Ribes cereum Douglas var. cereum

Wax Currant
Grossulariaceae (Gooseberry Family)


Wax currant, aka squaw currant, is a compact but erect, many-branched, fragrant shrub that grows to about 4' tall.  The first thing one would probably notice that would distinguish this taxon is the absence of nodal spines, which is a feature that separates the gooseberries from the currants, although all are genus Ribes.  Then the cup- to tube-shaped hypanthium, non-yellow sepals, and red fruit identifies this as species cereum.  The radial flowers are greenish-white to pink with very small petals and sepals, the sepals generally spreading, the petals minute and rounded. The hypanthium is more than twice as long as wide, and the flowers typically occur in clusters of 3-7. Twigs are glandular pubescent, and the alternate, simple leaves are round to kidney-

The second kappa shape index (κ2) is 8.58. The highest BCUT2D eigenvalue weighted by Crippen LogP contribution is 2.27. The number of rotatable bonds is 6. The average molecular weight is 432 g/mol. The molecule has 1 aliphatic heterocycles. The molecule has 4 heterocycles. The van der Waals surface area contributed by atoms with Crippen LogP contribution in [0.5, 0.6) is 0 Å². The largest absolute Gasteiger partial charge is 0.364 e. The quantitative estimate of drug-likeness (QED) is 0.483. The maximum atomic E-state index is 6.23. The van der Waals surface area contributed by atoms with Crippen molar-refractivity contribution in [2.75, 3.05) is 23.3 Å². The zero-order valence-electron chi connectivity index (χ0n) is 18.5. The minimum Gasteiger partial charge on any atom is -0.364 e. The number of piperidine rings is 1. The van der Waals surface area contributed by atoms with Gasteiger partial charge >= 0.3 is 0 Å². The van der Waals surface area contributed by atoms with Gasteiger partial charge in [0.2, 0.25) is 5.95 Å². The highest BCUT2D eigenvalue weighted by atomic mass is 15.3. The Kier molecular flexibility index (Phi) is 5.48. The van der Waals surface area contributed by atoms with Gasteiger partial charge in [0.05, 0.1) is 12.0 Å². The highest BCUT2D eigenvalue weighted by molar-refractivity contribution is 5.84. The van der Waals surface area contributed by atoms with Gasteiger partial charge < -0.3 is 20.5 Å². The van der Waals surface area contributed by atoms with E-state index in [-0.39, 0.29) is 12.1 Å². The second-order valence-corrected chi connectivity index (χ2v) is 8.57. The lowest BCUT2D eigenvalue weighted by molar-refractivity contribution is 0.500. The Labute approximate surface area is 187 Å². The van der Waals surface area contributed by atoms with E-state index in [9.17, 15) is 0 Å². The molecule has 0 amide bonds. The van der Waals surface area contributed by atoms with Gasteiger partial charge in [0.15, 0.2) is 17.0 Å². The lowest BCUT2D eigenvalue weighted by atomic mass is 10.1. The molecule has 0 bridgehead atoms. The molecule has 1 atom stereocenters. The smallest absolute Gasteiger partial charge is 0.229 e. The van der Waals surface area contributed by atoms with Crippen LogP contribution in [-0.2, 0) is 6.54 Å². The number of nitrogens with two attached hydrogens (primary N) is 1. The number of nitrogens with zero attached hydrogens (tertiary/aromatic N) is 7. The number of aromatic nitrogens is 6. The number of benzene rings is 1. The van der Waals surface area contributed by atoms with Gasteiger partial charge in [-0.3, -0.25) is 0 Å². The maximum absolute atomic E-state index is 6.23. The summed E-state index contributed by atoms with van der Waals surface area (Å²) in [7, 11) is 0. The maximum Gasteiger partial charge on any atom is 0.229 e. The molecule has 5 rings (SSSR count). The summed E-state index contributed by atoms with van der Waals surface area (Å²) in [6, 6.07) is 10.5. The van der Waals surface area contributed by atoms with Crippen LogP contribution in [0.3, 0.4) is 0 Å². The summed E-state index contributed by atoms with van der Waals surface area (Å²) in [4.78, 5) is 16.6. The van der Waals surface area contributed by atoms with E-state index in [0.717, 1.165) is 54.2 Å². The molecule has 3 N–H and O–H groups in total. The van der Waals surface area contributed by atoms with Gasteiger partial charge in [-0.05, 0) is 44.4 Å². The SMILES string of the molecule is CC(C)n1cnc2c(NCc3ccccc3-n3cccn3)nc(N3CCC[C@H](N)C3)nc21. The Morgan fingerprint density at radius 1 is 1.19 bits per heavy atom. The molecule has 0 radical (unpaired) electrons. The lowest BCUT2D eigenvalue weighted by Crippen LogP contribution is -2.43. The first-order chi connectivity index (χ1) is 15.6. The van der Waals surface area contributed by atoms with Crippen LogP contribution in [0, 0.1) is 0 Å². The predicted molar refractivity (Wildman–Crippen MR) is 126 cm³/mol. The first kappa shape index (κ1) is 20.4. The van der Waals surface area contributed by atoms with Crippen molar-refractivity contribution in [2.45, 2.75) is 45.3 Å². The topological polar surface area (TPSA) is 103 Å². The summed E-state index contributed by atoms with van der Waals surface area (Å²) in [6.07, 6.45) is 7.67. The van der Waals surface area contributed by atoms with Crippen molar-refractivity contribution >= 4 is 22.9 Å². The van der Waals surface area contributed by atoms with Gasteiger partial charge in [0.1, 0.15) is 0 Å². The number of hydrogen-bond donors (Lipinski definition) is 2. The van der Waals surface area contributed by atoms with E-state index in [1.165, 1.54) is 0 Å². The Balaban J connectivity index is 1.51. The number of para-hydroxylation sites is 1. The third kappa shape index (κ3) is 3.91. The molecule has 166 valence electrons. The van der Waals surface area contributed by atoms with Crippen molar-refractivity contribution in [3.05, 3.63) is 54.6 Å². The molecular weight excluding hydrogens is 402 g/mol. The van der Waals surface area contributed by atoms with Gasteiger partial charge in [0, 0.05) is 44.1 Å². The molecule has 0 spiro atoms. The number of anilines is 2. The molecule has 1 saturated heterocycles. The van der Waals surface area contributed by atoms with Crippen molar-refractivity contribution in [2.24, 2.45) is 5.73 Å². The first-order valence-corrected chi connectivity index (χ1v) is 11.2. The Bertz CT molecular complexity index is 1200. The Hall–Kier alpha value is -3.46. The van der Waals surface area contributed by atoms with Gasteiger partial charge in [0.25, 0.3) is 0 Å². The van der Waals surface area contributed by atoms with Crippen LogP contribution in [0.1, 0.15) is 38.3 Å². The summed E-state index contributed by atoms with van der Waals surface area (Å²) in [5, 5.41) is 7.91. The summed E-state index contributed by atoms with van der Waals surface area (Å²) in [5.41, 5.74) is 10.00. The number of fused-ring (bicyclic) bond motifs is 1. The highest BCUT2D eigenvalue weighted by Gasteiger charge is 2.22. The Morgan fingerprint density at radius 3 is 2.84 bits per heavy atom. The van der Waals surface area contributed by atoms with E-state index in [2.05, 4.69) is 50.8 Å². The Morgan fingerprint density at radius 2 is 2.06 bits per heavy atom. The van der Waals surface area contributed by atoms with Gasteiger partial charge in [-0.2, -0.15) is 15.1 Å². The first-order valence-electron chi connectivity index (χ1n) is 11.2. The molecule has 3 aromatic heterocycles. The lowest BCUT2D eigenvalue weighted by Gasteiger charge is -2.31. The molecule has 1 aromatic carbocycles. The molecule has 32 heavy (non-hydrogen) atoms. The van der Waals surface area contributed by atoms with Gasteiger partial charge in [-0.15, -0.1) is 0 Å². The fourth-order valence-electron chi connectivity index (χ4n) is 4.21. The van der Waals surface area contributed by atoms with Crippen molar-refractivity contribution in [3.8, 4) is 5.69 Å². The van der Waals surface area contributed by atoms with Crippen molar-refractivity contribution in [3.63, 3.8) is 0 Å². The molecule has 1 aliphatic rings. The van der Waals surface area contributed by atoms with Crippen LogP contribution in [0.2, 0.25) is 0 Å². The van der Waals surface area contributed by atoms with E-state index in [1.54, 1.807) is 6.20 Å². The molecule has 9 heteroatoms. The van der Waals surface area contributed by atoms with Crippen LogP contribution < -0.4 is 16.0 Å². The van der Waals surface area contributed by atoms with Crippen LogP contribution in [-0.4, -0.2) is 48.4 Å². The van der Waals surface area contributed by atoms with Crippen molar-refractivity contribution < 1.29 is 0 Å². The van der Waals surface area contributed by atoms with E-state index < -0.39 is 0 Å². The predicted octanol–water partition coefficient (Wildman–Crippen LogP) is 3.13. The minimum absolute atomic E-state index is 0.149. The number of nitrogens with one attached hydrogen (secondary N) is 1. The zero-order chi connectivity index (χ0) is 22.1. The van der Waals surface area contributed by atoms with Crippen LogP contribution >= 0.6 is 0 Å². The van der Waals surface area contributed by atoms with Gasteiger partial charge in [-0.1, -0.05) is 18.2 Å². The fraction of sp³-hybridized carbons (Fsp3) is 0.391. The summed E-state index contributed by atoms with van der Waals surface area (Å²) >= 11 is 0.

shaped and pinnately 3- to 5-lobed, upper surface somewhat shining.  The fruit is a slightly glandular-hairy red berry about 1/4" in diameter.  Wax currant will usually be found on dry rocky montane to alpine slopes from 5000' to 11,000' in the Santa Rosa and San Jacinto Mts and north, and the mountains of the east Mojave. It blooms from June to July.  These pictures were taken on the South Fork Meadows Trail and Fish Creek Trail in the San Bernardino Mts.

Click here for Latin name derivations: 1) Ribes 2) cereum.
Pronunciation: RIE-bees SEER-ee-um.
Click here for Botanical Term Meanings.


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